MADRID, Spain – Repsol is considering the use of unmanned aerial vehicles (UAVs) for inspection of its offshore platforms and as repeaters to transmit data during exploration campaigns.
The company has completed its first trial with an unmanned aircraft for inspection of a flare at its Sines complex in Portugal, the aim being to obtain high-resolution images and evaluate the state of structures more than 100 m (328 ft) tall. Repsol is evaluating use of the drones to avoid risks to workers and save costs during planned maintenance shutdowns.
Its Information Technology Team is researching the offshore applications for the UAVs, which the company says will feature increasingly in oil and gas field activity. Airborne robots, it claims, can make it easier to map potential fields, detect leaks, and oversee infrastructure.
UAVs can be equipped with gas sensors, thermal imaging cameras or HD video equipment, and can automatically process information, recognizing patterns and unforeseen incidents.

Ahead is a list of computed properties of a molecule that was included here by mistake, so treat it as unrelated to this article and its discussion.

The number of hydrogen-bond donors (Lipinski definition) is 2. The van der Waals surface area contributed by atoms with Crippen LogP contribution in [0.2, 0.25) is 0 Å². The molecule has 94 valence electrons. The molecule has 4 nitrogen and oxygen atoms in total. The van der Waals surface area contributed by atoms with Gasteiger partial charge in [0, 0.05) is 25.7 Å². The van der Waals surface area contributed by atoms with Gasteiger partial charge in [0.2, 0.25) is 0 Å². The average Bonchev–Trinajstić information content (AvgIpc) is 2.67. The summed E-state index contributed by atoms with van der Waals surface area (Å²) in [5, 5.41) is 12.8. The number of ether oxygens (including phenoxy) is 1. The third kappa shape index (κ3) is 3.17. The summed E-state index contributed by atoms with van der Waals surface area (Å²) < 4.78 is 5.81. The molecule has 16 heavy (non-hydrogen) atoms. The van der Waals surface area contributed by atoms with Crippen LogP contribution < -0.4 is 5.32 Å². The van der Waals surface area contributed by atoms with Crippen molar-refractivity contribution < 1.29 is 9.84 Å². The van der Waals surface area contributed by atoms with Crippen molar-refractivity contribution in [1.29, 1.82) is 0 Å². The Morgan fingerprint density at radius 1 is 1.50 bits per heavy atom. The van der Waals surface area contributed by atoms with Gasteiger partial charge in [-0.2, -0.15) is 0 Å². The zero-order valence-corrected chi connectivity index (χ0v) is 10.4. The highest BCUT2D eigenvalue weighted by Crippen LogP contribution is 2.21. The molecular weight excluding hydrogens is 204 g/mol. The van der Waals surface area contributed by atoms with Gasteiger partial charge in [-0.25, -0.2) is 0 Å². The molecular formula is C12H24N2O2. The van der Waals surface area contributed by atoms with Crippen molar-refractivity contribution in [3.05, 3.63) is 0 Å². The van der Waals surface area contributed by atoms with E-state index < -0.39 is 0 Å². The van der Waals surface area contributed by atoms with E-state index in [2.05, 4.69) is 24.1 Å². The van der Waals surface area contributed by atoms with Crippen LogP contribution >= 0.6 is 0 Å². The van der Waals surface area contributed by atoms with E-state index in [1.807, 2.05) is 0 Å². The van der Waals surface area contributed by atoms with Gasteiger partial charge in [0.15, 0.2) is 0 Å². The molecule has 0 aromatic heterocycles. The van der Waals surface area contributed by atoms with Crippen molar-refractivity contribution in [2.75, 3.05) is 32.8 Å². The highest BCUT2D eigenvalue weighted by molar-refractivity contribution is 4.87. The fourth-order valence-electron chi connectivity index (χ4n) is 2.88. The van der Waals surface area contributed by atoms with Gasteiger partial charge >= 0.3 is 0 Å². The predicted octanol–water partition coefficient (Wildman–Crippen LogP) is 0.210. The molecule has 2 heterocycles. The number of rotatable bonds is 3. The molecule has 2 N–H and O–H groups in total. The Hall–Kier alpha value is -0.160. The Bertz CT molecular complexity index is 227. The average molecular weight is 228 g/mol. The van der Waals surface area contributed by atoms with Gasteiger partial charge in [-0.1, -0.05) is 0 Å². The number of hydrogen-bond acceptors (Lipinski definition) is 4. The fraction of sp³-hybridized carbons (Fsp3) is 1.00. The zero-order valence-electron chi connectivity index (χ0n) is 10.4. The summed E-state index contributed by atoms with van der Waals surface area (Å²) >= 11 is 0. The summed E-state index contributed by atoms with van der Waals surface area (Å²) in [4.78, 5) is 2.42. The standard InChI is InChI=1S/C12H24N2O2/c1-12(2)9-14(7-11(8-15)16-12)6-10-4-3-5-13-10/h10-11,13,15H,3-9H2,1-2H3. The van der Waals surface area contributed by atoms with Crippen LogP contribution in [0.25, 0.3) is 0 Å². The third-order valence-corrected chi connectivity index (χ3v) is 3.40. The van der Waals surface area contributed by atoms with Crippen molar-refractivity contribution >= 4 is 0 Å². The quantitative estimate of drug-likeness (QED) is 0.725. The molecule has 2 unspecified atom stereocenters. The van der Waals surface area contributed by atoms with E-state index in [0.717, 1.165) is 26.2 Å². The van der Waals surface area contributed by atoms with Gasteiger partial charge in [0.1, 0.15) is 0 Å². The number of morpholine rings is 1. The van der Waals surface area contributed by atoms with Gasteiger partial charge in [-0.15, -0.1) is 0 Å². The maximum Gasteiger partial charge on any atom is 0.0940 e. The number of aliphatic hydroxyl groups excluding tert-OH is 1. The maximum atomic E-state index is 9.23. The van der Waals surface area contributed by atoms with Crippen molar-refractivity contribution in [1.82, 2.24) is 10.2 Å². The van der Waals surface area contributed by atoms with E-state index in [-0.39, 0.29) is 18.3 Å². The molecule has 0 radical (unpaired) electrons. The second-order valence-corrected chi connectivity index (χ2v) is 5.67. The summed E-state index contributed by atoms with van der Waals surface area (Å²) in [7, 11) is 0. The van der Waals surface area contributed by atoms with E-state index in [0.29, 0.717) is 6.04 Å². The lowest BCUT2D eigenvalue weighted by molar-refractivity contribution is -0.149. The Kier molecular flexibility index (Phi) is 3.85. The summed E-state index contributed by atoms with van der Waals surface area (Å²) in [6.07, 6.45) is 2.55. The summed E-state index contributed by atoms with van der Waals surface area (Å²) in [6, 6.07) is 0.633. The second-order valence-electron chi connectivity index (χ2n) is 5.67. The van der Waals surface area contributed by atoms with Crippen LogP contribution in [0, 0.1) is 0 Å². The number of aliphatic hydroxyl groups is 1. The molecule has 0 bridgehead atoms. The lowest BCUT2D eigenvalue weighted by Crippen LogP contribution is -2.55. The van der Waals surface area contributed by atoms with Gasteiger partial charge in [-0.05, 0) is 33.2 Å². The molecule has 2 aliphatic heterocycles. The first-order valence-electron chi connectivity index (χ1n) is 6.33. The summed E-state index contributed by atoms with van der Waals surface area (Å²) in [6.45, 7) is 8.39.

Drones are cheaper than helicopters or light aircraft for mapping the seabed and other hard to reach locations. Researchers from the CIPR (Centre for Integrated Petroleum Research) of the University of Bergen in Norway are already using unmanned aerial vehicles carrying laser scanners to create 3D maps of the terrain, providing valuable information for exploration of new fields, Repsol says.
Another area of development is the combined use of drones and autonomous underwater vehicles. Spain’s Universidad Politécnica de Cartagena (UPTC) is leading the European project Urready4Os (Underwater Robotics ready for Oil Spills), to create a fleet of drones and underwater vehicles to increase the safety of installations.